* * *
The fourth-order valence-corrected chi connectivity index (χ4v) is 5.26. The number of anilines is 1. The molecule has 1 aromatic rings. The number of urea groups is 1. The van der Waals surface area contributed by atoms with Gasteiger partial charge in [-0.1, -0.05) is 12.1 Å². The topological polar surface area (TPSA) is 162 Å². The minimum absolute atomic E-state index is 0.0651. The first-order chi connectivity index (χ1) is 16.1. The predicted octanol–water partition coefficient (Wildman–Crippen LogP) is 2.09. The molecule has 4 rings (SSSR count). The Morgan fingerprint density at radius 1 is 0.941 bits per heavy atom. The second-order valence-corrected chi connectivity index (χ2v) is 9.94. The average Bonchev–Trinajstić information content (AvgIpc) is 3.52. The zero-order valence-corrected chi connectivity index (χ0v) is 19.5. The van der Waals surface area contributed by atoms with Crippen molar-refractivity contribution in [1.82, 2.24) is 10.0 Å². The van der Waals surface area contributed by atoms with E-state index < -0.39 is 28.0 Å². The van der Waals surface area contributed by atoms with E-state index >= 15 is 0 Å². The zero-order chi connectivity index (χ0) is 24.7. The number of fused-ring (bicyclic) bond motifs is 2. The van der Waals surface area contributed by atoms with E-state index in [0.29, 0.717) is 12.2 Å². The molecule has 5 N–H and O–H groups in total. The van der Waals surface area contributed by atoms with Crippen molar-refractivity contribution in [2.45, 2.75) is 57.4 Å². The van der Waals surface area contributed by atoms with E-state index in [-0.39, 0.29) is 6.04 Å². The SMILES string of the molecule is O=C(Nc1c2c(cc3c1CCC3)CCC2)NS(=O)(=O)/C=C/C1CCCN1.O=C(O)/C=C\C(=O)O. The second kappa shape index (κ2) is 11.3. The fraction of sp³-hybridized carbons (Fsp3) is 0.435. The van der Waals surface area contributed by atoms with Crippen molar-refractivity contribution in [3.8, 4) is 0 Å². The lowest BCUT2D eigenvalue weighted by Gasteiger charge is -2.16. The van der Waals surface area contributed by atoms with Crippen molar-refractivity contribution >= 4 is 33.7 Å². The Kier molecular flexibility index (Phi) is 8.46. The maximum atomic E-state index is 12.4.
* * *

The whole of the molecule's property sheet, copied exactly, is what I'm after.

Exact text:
The fourth-order valence-corrected chi connectivity index (χ4v) is 5.26. The number of anilines is 1. The molecule has 1 aromatic rings. The number of urea groups is 1. The van der Waals surface area contributed by atoms with Gasteiger partial charge in [-0.1, -0.05) is 12.1 Å². The topological polar surface area (TPSA) is 162 Å². The minimum absolute atomic E-state index is 0.0651. The first-order chi connectivity index (χ1) is 16.1. The predicted octanol–water partition coefficient (Wildman–Crippen LogP) is 2.09. The molecule has 4 rings (SSSR count). The Morgan fingerprint density at radius 1 is 0.941 bits per heavy atom. The second-order valence-corrected chi connectivity index (χ2v) is 9.94. The average Bonchev–Trinajstić information content (AvgIpc) is 3.52. The zero-order valence-corrected chi connectivity index (χ0v) is 19.5. The van der Waals surface area contributed by atoms with Crippen molar-refractivity contribution in [1.82, 2.24) is 10.0 Å². The van der Waals surface area contributed by atoms with E-state index < -0.39 is 28.0 Å². The van der Waals surface area contributed by atoms with E-state index >= 15 is 0 Å². The zero-order chi connectivity index (χ0) is 24.7. The number of fused-ring (bicyclic) bond motifs is 2. The van der Waals surface area contributed by atoms with E-state index in [0.29, 0.717) is 12.2 Å². The molecule has 5 N–H and O–H groups in total. The van der Waals surface area contributed by atoms with Crippen molar-refractivity contribution in [2.45, 2.75) is 57.4 Å². The van der Waals surface area contributed by atoms with E-state index in [-0.39, 0.29) is 6.04 Å². The SMILES string of the molecule is O=C(Nc1c2c(cc3c1CCC3)CCC2)NS(=O)(=O)/C=C/C1CCCN1.O=C(O)/C=C\C(=O)O. The second kappa shape index (κ2) is 11.3. The fraction of sp³-hybridized carbons (Fsp3) is 0.435. The van der Waals surface area contributed by atoms with Crippen molar-refractivity contribution in [3.8, 4) is 0 Å². The lowest BCUT2D eigenvalue weighted by Gasteiger charge is -2.16. The van der Waals surface area contributed by atoms with Crippen molar-refractivity contribution >= 4 is 33.7 Å². The Kier molecular flexibility index (Phi) is 8.46. The maximum atomic E-state index is 12.4.